(Sharing with Inspire Me Monday, Literary Musing Monday, Tell His Story, Let’s Have Coffee, Porch Stories, Woman to Woman Word-filled Wednesday, Wise Woman, Faith on Fire)

Because My Father Is My King

But as for Aslan himself, the Beavers and the children didn’t know what to do or say when they saw him. People who have not been in Narnia sometimes think that a thing cannot be good and terrible at the same time. If the children had ever thought so, they were cured of it now. For when they tried to look at Aslan’s face they just caught a glimpse of the golden mane and the great, royal, solemn, overwhelming eyes; and then they found they couldn’t look at him and went all trembly. C. S. Lewis, The Lion, the Witch, and the Wardrobe

Our church is going through the psalms together and discussing a few at a time on Sundays. In many psalms, the writer pours out his heart to God pleading for mercy, justice, protection, forgiveness, revival. Often the writer comes to God out of sorts, but after a few moments of meditating on who his God is, he is set to rights and sees things clearly.

Other psalms (like 95-100) set forth God’s majesty, holiness, and greatness and our response of awe and worship.

On those occasions in Scripture when someone meets a heavenly being of some kind, like an angel, that person often falls to the ground in worship that the angel has to correct. If just an angel causes that reaction, we can understand God answering Moses’ request to see Him by saying Moses would not be able to withstand seeing the full scope of His glory and splendor. John had been the closest disciple to Jesus during the Lord’s time on Earth. Yet when John saw Jesus in all His glory in Revelation 1:17, he didn’t shake his hand, slap him on the back, cry out, “So good to see you again!” He “fell at his feet as dead,” overwhelmed.

It’s good for us to meditate on and remind ourselves of just Who our God is in all of His aspects. We don’t often think of His majesty, splendor, and greatness unless we encounter those traits in Scripture. Sometimes a glorious sunset or huge waterfall or massive lightning storm will give us a glimpse of His powerfulness and immensity.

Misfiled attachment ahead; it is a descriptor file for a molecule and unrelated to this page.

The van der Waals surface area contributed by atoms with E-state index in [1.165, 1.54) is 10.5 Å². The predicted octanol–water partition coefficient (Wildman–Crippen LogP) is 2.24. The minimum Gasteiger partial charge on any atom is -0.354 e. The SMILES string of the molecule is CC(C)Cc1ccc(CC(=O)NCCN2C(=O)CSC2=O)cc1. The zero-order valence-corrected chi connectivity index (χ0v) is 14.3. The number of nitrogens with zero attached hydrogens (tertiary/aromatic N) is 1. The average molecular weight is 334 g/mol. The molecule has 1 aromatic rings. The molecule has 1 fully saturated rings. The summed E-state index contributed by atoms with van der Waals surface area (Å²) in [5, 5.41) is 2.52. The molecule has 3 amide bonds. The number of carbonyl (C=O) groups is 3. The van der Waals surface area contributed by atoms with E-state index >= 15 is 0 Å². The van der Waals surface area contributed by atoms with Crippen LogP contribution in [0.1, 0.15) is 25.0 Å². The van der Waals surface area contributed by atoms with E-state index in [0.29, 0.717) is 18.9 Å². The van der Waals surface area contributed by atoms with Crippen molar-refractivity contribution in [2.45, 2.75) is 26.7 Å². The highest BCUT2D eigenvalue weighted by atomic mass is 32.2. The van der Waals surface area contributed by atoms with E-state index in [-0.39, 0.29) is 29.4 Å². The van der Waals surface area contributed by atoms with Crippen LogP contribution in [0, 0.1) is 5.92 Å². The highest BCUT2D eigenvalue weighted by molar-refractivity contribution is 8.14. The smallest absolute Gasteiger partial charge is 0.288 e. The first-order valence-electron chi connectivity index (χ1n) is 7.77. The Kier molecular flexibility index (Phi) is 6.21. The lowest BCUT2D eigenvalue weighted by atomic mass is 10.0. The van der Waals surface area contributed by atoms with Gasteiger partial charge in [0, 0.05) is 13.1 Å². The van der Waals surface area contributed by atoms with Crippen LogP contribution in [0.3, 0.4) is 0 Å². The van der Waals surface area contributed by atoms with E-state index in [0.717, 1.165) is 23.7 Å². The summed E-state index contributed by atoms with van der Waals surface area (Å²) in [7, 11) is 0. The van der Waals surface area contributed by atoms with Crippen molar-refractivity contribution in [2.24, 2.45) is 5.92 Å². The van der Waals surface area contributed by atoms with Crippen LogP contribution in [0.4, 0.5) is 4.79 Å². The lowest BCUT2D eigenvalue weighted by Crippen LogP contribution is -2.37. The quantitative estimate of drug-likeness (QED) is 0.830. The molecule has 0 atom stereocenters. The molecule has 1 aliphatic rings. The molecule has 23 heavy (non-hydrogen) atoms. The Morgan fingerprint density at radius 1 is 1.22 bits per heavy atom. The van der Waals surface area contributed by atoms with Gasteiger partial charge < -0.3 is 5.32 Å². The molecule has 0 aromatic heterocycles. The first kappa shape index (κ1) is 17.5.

Yet sometimes I have a hard time reconciling the greatness of God that would immerse me in awe and bring me to my knees in worship with the closeness and intimacy of my Abba, Father, described in Romans 8 and Galatians 4. It’s not that the Old Testament presents God as massive and majestic and the New Testament portrays Him as close, personal, and loving: no, both aspects are presented all through the Bible.

So one day, this illustration came to mind of a child of a king.

A beloved child played on the floor with his father and sat in his lap to read a book.  His father rocked him to sleep and comforted him when he was hurt or afraid. The child knew his father was something called a king, but he didn’t quite understand what that was or what his father did at work every day.

But one day, an affair of state required his father to wear his full royal regalia and address the nation. As the child stood with his mother and siblings, the king’s entrance was announced, accompanied by a trumpet fanfare. When the king came in, the child hardly recognized the man as his father. He looked so different in his crown and royal robe, standing so erect, receiving the applause of the audience, speaking in such authoritative and measured tones, followed by his entourage. The child was awed, but a little afraid of the king. But as his father finished speaking and turned to go back to the family residence within the castle, he searched for his son, and smiled. And then the child recognized the love in his father’s eyes and knew that he was indeed, the same daddy who had comforted him and played with him so often before.

It’s an imperfect analogy, and it wouldn’t carry over in every single point. But the gist of it helps me to reconcile how the Lord whose full holiness will overwhelm me is the same Abba Father who comforts and cares for me now.

Because my Father is my King, I can rest in His power and authority. He’s in charge, and He is just. He is both kind and righteous. He employs all the sources of His kingdom to protect me and provide for me.

Because my King is my Father, I have the closest access to Him. I can rest in His love and know He cares about every detail of my life. I have a glorious inheritance.

He is worthy of my worship, my trust, and my love.

But to all who did receive him, who believed in his name, he gave the right to become children of God. John 1:12, ESV

See what kind of love the Father has given to us, that we should be called children of God. 1 John 3:1a, ESV

O worship the King, all glorious above,
And gratefully sing His power and His love;
Our Shield and Defender, the Ancient of Days,
Pavilioned in splendor, and girded with praise.

O tell of His might, O sing of His grace,
Whose robe is the light, Whose canopy space,
Whose chariots of wrath the deep thunderclouds form,
And dark is His path on the wings of the storm.

Thy bountiful care, what tongue can recite?
It breathes in the air, it shines in the light;
It streams from the hills, it descends to the plain,
And sweetly distills in the dew and the rain.

Frail children of dust, and feeble as frail,
In Thee do we trust, nor find Thee to fail;
Thy mercies how tender, how firm to the end,
Our Maker, Defender, Redeemer, and Friend.

~ Robert Grant

(Revised from the archives)

(Sharing with Inspire Me Monday, Literary Musing Monday, Tell His Story, Let’s Have Coffee, Woman to Woman Word-filled Wednesday, Porch Stories, Wise Woman, Faith on Fire)